A 14 year old backpacks alone.

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My Eritrean friend looked at me for a long time and then said, “Only white people do crazy things.” Well, that’s up for debate, but I had just told him that in addition to going backpacking the coming weekend with my 12 year old daughter, my 14 year old son would be backpacking by himself. To my friend who had grown up in war torn Eritrea, doing anything “dangerous” by choice was crazy. Rock climbing, backpacking, sky diving…these things that “white people” do for no reason and yet endanger us were beyond his understanding.

As a “white person,” or more accurately a westerner, I totally understand why we do “crazy” things. For the adventure, the challenge, the satisfaction that comes with accomplishment. To do something difficult, even impossible, and then achieve it. It’s exhilarating. And there is the indescribable beauty of this world, and the discovery that only comes when we get to the end of the sidewalk…and keep going.

My son has been backpacking since he was 7, and has done more than a dozen trips. So when he told me he wanted to backpack by himself I didn’t hesitate to say yes. At 14, he is experienced and responsible. I was surprised by how many people thought I was crazy, or at the very least said, “I’d be so scared.” What are they scared of? That might be an entirely different post…

It rained a lot the week leading up to our hike and there were thunderstorms in the forecast, so I had to change the hike itself. Originally we were going to hike along the Little Missouri in Arkansas. But with the river dangerously swollen, we headed up to the Ozark National Forest instead. The Butterfield Trail is a strenuous but beautiful 15 mile loop that I had hiked twice before. Since it was a loop, Hailey and I would hike clockwise and Nathan would hike counter clockwise. That would mean he would have to go up Hell’s Half Mile instead of down…better him than me.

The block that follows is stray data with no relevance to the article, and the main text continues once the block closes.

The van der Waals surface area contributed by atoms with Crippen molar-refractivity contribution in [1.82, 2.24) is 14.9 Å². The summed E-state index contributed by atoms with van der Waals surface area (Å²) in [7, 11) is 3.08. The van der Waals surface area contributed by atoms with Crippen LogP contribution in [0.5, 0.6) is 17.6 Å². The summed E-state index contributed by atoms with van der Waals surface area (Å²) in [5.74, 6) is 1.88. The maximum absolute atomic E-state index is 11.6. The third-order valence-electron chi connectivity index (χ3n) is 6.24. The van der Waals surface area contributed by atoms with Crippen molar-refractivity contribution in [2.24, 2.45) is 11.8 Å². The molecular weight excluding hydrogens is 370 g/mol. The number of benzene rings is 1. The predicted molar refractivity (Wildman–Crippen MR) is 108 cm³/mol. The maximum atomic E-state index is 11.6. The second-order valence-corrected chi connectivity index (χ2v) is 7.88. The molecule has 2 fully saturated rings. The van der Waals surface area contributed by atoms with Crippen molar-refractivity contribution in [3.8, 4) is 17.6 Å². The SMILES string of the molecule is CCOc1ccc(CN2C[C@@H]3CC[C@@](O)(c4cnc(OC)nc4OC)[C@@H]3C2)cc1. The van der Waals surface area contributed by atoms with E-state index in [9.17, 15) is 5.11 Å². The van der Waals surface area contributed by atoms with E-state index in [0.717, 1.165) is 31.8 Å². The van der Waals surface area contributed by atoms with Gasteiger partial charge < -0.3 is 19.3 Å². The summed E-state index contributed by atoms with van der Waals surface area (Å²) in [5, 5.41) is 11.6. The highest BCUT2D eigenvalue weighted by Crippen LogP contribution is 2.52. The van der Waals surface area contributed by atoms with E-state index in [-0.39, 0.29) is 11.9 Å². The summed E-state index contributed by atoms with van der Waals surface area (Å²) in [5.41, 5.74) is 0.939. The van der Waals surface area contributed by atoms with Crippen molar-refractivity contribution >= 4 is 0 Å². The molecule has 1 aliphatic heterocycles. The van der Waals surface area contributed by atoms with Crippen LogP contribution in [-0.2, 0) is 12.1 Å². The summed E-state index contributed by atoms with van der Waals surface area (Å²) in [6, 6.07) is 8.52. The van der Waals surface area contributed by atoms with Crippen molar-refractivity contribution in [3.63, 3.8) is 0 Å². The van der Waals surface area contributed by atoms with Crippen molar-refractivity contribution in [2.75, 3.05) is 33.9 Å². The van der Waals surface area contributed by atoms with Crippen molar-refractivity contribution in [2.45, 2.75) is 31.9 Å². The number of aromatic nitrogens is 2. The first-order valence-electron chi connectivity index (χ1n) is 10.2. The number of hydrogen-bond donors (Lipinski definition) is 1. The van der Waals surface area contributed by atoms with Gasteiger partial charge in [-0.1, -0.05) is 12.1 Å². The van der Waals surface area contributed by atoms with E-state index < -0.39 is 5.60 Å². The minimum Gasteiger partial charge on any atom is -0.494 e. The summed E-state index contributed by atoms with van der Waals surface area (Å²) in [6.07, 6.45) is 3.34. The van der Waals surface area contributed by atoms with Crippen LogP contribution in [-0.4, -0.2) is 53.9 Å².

We arrived at Devil’s Den State Park where the trail begins late afternoon with no rain in sight, so we dropped Nathan off at his trailhead and waved goodbye. He looked tall and confident, his face smiling.

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Hailey and I drove up to the other trailhead, a mile away and hundreds of feet higher in elevation. We parked and entered the Ozark National Forest. It was a beautiful evening and we ascended slowly up Mount Olive where we found a nice spot to camp for the night. A line of thunderstorms passed in the early morning hours, but we stayed dry. The predawn was unusually still and quiet after the rain. Finally a single bird broke the silence with his call, nature’s reveille, and instantly the forest came alive with a cacophony of birds singing. And night was over.

We hiked down to Quaill Valley. Long ago a huge section of the mountain broke and slid into the valley resulting in some amazing crevices, caves and waterfalls. With all the recent rains, even the terraced path had become a cascading waterfall. We spent an hour or so here, exploring and playing in the creeks and caves and canyons.

After our time in Quaill Valley, we hiked on. We came to Blackburn Creek which we were to follow for several miles before camping for the night. Because we were doing the same loop as Nathan, we anticipated passing him somewhere in these miles. Hailey and I stopped at a backcountry site for nearly an hour to eat lunch and rest our tired feet. I had hoped Nathan would pass by while we were here, but he didn’t. Instead we shared our time with half a dozen butterflies before continuing on. Not 10 minutes back on the trail and we met up with Nathan. Ironically, he had just returned to the trail as well after his own lengthy stop by the river. We found another spot by the river and sat down to share our tales of the last 24 hours.

He looked good, confident and peaceful. There was a gray bandana tied around his forehead, his sweaty, wavy hair all which way. He had camped about a mile in the night before, and had stayed dry (and free from falling branches). First off for the day for him had been to climb Hell’s Half Mile. This is a 400 foot rocky elevation gain over a mere half mile. I lost two toe nails going down it the first time I hiked the Butterfield…I’m glad I didn’t have to climb it. But youth has it’s advantages. Nathan claimed it had been no big deal.